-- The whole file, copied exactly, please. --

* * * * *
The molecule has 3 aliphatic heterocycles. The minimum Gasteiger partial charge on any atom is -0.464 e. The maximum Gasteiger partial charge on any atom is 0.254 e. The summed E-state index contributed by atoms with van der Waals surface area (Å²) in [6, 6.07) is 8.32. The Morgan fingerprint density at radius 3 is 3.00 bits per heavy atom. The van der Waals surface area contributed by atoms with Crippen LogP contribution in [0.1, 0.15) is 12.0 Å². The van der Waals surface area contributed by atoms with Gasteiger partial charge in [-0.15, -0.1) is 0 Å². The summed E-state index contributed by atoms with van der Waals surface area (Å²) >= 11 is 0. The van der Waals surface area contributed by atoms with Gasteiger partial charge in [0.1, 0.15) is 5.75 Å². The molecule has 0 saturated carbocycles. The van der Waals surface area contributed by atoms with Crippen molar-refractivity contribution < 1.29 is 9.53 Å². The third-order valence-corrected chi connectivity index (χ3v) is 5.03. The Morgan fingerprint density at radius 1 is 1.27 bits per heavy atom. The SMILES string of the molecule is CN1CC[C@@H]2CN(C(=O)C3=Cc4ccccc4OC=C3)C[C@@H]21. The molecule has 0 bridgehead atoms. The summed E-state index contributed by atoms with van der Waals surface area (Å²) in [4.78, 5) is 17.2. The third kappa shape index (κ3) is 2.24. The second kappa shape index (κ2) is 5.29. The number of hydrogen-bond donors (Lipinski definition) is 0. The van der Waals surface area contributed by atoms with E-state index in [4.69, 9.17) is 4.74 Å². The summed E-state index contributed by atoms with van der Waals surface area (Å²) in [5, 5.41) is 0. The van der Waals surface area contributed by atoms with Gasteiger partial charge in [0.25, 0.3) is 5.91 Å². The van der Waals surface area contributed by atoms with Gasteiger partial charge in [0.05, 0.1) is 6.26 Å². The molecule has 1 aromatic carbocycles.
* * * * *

The molecule has 3 aliphatic heterocycles. The minimum Gasteiger partial charge on any atom is -0.464 e. The maximum Gasteiger partial charge on any atom is 0.254 e. The summed E-state index contributed by atoms with van der Waals surface area (Å²) in [6, 6.07) is 8.32. The Morgan fingerprint density at radius 3 is 3.00 bits per heavy atom. The van der Waals surface area contributed by atoms with Crippen LogP contribution in [0.1, 0.15) is 12.0 Å². The van der Waals surface area contributed by atoms with Gasteiger partial charge in [-0.15, -0.1) is 0 Å². The summed E-state index contributed by atoms with van der Waals surface area (Å²) >= 11 is 0. The van der Waals surface area contributed by atoms with Gasteiger partial charge in [0.1, 0.15) is 5.75 Å². The molecule has 0 saturated carbocycles. The van der Waals surface area contributed by atoms with Crippen molar-refractivity contribution < 1.29 is 9.53 Å². The third-order valence-corrected chi connectivity index (χ3v) is 5.03. The Morgan fingerprint density at radius 1 is 1.27 bits per heavy atom. The SMILES string of the molecule is CN1CC[C@@H]2CN(C(=O)C3=Cc4ccccc4OC=C3)C[C@@H]21. The molecule has 0 bridgehead atoms. The summed E-state index contributed by atoms with van der Waals surface area (Å²) in [4.78, 5) is 17.2. The third kappa shape index (κ3) is 2.24. The second kappa shape index (κ2) is 5.29. The number of hydrogen-bond donors (Lipinski definition) is 0. The van der Waals surface area contributed by atoms with E-state index in [4.69, 9.17) is 4.74 Å². The summed E-state index contributed by atoms with van der Waals surface area (Å²) in [5, 5.41) is 0. The van der Waals surface area contributed by atoms with Gasteiger partial charge in [0.25, 0.3) is 5.91 Å². The van der Waals surface area contributed by atoms with Gasteiger partial charge in [0.05, 0.1) is 6.26 Å². The molecule has 1 aromatic carbocycles.